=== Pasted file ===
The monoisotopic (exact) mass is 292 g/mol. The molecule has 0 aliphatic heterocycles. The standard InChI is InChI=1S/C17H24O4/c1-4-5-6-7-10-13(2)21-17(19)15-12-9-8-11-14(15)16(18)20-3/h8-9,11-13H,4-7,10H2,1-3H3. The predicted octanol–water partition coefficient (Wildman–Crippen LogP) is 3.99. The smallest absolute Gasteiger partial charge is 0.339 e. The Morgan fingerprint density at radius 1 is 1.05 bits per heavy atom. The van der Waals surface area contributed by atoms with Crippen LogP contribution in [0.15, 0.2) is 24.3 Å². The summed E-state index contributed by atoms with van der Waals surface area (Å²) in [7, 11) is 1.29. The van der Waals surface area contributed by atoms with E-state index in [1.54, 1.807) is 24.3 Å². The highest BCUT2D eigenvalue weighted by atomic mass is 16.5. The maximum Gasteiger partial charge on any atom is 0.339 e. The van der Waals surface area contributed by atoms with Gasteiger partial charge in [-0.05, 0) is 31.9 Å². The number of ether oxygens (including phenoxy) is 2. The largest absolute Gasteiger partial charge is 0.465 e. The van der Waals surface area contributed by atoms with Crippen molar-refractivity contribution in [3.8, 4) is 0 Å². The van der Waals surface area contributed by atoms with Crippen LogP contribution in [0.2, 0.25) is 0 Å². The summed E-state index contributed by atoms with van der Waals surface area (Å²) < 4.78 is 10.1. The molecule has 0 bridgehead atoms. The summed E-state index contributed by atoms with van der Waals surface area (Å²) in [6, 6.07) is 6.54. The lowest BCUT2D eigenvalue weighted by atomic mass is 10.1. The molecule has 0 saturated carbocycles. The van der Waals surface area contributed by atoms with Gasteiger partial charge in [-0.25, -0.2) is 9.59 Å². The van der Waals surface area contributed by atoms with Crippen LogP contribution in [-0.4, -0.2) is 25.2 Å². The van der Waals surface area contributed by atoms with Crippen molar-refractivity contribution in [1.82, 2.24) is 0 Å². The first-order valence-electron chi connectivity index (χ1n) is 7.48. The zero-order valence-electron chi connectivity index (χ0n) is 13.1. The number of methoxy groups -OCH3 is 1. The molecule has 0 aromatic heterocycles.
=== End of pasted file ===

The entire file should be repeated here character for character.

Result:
The monoisotopic (exact) mass is 292 g/mol. The molecule has 0 aliphatic heterocycles. The standard InChI is InChI=1S/C17H24O4/c1-4-5-6-7-10-13(2)21-17(19)15-12-9-8-11-14(15)16(18)20-3/h8-9,11-13H,4-7,10H2,1-3H3. The predicted octanol–water partition coefficient (Wildman–Crippen LogP) is 3.99. The smallest absolute Gasteiger partial charge is 0.339 e. The Morgan fingerprint density at radius 1 is 1.05 bits per heavy atom. The van der Waals surface area contributed by atoms with Crippen LogP contribution in [0.15, 0.2) is 24.3 Å². The summed E-state index contributed by atoms with van der Waals surface area (Å²) in [7, 11) is 1.29. The van der Waals surface area contributed by atoms with E-state index in [1.54, 1.807) is 24.3 Å². The highest BCUT2D eigenvalue weighted by atomic mass is 16.5. The maximum Gasteiger partial charge on any atom is 0.339 e. The van der Waals surface area contributed by atoms with Gasteiger partial charge in [-0.05, 0) is 31.9 Å². The number of ether oxygens (including phenoxy) is 2. The largest absolute Gasteiger partial charge is 0.465 e. The van der Waals surface area contributed by atoms with Crippen molar-refractivity contribution in [3.8, 4) is 0 Å². The van der Waals surface area contributed by atoms with Crippen LogP contribution in [0.2, 0.25) is 0 Å². The summed E-state index contributed by atoms with van der Waals surface area (Å²) < 4.78 is 10.1. The molecule has 0 bridgehead atoms. The summed E-state index contributed by atoms with van der Waals surface area (Å²) in [6, 6.07) is 6.54. The lowest BCUT2D eigenvalue weighted by atomic mass is 10.1. The molecule has 0 saturated carbocycles. The van der Waals surface area contributed by atoms with Gasteiger partial charge in [-0.25, -0.2) is 9.59 Å². The van der Waals surface area contributed by atoms with Crippen LogP contribution in [-0.4, -0.2) is 25.2 Å². The van der Waals surface area contributed by atoms with Crippen molar-refractivity contribution in [1.82, 2.24) is 0 Å². The first-order valence-electron chi connectivity index (χ1n) is 7.48. The zero-order valence-electron chi connectivity index (χ0n) is 13.1. The number of methoxy groups -OCH3 is 1. The molecule has 0 aromatic heterocycles.